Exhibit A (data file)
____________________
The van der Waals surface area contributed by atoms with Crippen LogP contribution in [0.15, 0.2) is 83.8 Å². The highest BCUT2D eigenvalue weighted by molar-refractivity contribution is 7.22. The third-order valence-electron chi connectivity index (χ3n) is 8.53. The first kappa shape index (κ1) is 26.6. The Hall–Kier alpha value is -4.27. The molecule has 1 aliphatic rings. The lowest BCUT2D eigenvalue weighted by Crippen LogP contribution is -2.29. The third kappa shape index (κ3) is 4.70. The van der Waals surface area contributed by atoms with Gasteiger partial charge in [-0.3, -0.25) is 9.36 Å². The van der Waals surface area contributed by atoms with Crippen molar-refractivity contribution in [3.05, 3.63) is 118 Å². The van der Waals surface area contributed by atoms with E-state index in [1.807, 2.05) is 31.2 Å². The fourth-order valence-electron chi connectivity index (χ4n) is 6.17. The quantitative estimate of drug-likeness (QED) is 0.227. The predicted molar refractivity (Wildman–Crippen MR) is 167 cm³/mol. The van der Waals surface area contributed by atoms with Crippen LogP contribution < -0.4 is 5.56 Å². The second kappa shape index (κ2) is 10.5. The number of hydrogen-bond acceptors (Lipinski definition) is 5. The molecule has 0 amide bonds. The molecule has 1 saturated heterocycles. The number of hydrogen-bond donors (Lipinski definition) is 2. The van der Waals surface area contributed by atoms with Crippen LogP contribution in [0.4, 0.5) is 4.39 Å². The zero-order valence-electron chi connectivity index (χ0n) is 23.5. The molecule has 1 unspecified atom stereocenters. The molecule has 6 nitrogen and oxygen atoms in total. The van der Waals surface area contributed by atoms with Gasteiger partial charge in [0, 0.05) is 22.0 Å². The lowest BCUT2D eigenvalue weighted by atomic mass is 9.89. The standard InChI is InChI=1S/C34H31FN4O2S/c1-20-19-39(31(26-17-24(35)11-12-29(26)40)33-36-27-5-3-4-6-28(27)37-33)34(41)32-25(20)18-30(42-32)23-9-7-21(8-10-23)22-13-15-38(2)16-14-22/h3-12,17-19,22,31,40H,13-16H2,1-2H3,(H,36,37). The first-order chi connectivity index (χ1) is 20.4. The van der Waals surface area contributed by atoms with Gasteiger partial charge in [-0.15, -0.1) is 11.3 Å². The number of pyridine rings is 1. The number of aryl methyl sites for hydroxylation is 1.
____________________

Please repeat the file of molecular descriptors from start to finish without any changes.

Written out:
The van der Waals surface area contributed by atoms with Crippen LogP contribution in [0.15, 0.2) is 83.8 Å². The highest BCUT2D eigenvalue weighted by molar-refractivity contribution is 7.22. The third-order valence-electron chi connectivity index (χ3n) is 8.53. The first kappa shape index (κ1) is 26.6. The Hall–Kier alpha value is -4.27. The molecule has 1 aliphatic rings. The lowest BCUT2D eigenvalue weighted by Crippen LogP contribution is -2.29. The third kappa shape index (κ3) is 4.70. The van der Waals surface area contributed by atoms with Gasteiger partial charge in [-0.3, -0.25) is 9.36 Å². The van der Waals surface area contributed by atoms with Crippen molar-refractivity contribution in [3.05, 3.63) is 118 Å². The van der Waals surface area contributed by atoms with E-state index in [1.807, 2.05) is 31.2 Å². The fourth-order valence-electron chi connectivity index (χ4n) is 6.17. The quantitative estimate of drug-likeness (QED) is 0.227. The predicted molar refractivity (Wildman–Crippen MR) is 167 cm³/mol. The van der Waals surface area contributed by atoms with Crippen LogP contribution < -0.4 is 5.56 Å². The second kappa shape index (κ2) is 10.5. The number of hydrogen-bond acceptors (Lipinski definition) is 5. The molecule has 0 amide bonds. The molecule has 1 saturated heterocycles. The number of hydrogen-bond donors (Lipinski definition) is 2. The van der Waals surface area contributed by atoms with Crippen LogP contribution in [0.4, 0.5) is 4.39 Å². The zero-order valence-electron chi connectivity index (χ0n) is 23.5. The molecule has 1 unspecified atom stereocenters. The molecule has 6 nitrogen and oxygen atoms in total. The van der Waals surface area contributed by atoms with Gasteiger partial charge in [0, 0.05) is 22.0 Å². The lowest BCUT2D eigenvalue weighted by atomic mass is 9.89. The standard InChI is InChI=1S/C34H31FN4O2S/c1-20-19-39(31(26-17-24(35)11-12-29(26)40)33-36-27-5-3-4-6-28(27)37-33)34(41)32-25(20)18-30(42-32)23-9-7-21(8-10-23)22-13-15-38(2)16-14-22/h3-12,17-19,22,31,40H,13-16H2,1-2H3,(H,36,37). The first-order chi connectivity index (χ1) is 20.4. The van der Waals surface area contributed by atoms with Gasteiger partial charge in [-0.15, -0.1) is 11.3 Å². The number of pyridine rings is 1. The number of aryl methyl sites for hydroxylation is 1.